“Not directly. But the way he spoke of America showed that he liked the capitalist society more.”


“What makes you think so?’ continued the woman. It was such an impression that they wanted to accuse this poor Jewish boy of some other crimes.


“When he spoke about America, he recollected some stories of his childhood and never mentioned about the lynching of Negroes, or unemployment, or crimes and gangs in that country. He only told me about his bicycle, his house with the swimming pool and a zoo that he visited with his parents. He said nothing about the evils of the capitalist society.”


“How old was he when he left America?” shouted one of the participants of the meeting.


“Three years old,” answered Rosenberg. “So, how could he be so politically oriented at this age in order to discuss this with his friend?” shouted the same student.


The committee members shifted in their seats because they were losing control over the situation.“Let’s go back to the main subject of our meeting. We have a complaint about intolerable behavior of Comrade Rosenberg, and we suggest expelling him from the Komsomol organization and from college. If somebody wants to add something, you can say now,” said the chairman.


A tall man, second-year student, came up to the microphone. “This story reminds me very much of the following joke: There was a trial. A village boy was sued for the rape of a village girl. The judge asked the girl to tell the court how it happened. The girl said that she was walking in the forest when she saw a young man. They were talking and then he hugged her, pushed her to a tree and raped her. ‘Did he pull you to the ground?’ asked the judge. ‘No, he raped me standing against the tree.’ Then the judge said, ‘You both come here and stand next to each other.’ When the judge saw that the boy was very short and reached only the girl’s shoulder, he said ‘How did he do it when he is much shorter than you?’ And the girl answered: ‘I bent my knees a little bit to help him.’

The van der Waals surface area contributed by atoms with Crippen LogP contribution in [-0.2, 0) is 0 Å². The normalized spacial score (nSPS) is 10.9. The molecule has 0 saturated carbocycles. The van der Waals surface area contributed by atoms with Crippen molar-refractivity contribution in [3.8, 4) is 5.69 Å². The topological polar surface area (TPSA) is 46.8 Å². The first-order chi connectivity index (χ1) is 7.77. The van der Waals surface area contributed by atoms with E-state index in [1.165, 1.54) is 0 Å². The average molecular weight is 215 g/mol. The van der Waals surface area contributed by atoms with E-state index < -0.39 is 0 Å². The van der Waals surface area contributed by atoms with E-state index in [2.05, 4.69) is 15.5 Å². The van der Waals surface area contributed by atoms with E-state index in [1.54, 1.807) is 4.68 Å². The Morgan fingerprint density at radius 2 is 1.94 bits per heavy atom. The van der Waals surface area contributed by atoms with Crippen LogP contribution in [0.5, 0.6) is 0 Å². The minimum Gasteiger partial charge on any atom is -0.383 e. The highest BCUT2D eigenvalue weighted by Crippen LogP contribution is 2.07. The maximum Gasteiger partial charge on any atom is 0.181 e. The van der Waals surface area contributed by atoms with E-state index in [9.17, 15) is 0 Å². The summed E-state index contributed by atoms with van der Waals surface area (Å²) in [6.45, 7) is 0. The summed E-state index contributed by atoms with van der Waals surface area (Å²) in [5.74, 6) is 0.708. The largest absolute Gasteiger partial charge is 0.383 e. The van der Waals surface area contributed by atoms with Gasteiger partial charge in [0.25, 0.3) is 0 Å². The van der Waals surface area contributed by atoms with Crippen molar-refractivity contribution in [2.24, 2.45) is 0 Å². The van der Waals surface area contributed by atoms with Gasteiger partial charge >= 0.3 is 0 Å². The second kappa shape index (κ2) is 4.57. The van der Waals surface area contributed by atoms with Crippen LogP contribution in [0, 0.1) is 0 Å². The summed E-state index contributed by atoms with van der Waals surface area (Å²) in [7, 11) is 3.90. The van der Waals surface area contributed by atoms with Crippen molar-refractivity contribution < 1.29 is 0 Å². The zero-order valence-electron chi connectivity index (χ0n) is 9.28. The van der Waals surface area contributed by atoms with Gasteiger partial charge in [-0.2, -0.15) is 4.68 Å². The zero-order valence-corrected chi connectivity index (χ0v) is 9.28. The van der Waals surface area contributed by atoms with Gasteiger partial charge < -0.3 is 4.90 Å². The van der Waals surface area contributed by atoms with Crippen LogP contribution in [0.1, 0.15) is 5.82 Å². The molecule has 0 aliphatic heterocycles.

I think that we try to condemn Rosenberg of the same crime.”There was a storm of applause in the room. Nonetheless, Rosenberg was expelled from the Komsomol and college. Paulina could not sleep that night because it was evident that Rosenberg did not rape the girl, and everything had been fabricated. But why? What did they want from that poor Jewish student? Paulina remembered the time of arrests and persecutions when Father had been arrested and how his case had been fabricated. Can it be repeated again? It seemed to be frightening."


 This is an except from G.Briskina's book "JOURNEY FROM RUSSIA".


 


2 Comments

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Esther:

oh, those 'emergency meetings' --the Soviets' style to humiliate us. No difference whether it is 1948 or 1978 -- we all stood at the 'executioner's" podiums and listened to their anti-semitic rants. good thing you documented such event.

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Ridho:

The producers are cotnniug on misinformation and the economic situation to stick it to the actors over the New Media issues. People don't understand what's at stake for the actors as we move into the on-line entertainment age. The producers want to bust the union, cut out major parts of the residuals for new media shows. Actors depend on residuals for up to 50% of their income. When DVD's first came in, when when videotape first came in, the SAG cut the studios a break to see what happens. They regretted both moves later. They do not want to be fooled again.